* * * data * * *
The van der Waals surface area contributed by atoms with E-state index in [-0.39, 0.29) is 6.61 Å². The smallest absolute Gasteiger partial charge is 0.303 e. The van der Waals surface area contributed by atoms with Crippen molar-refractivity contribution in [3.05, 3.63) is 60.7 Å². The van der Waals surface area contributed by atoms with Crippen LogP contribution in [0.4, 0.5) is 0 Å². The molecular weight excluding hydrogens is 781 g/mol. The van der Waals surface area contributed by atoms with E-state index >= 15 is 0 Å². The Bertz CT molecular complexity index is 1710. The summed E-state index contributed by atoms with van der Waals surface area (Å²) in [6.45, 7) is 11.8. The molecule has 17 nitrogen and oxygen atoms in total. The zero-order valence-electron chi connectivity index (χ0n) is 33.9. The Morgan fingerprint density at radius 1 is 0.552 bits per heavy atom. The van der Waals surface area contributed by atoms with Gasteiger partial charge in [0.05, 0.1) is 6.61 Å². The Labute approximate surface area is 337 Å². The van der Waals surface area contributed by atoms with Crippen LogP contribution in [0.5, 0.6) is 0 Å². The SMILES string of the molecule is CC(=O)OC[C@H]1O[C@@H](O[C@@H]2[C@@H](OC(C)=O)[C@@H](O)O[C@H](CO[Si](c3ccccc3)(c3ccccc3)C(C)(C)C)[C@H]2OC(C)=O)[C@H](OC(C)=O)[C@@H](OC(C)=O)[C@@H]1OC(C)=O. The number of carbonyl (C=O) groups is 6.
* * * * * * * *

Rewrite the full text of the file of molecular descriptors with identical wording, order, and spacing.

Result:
The van der Waals surface area contributed by atoms with E-state index in [-0.39, 0.29) is 6.61 Å². The smallest absolute Gasteiger partial charge is 0.303 e. The van der Waals surface area contributed by atoms with Crippen molar-refractivity contribution in [3.05, 3.63) is 60.7 Å². The van der Waals surface area contributed by atoms with Crippen LogP contribution in [0.4, 0.5) is 0 Å². The molecular weight excluding hydrogens is 781 g/mol. The van der Waals surface area contributed by atoms with E-state index >= 15 is 0 Å². The Bertz CT molecular complexity index is 1710. The summed E-state index contributed by atoms with van der Waals surface area (Å²) in [6.45, 7) is 11.8. The molecule has 17 nitrogen and oxygen atoms in total. The zero-order valence-electron chi connectivity index (χ0n) is 33.9. The Morgan fingerprint density at radius 1 is 0.552 bits per heavy atom. The van der Waals surface area contributed by atoms with Gasteiger partial charge in [0.05, 0.1) is 6.61 Å². The Labute approximate surface area is 337 Å². The van der Waals surface area contributed by atoms with Crippen LogP contribution in [0.5, 0.6) is 0 Å². The SMILES string of the molecule is CC(=O)OC[C@H]1O[C@@H](O[C@@H]2[C@@H](OC(C)=O)[C@@H](O)O[C@H](CO[Si](c3ccccc3)(c3ccccc3)C(C)(C)C)[C@H]2OC(C)=O)[C@H](OC(C)=O)[C@@H](OC(C)=O)[C@@H]1OC(C)=O. The number of carbonyl (C=O) groups is 6.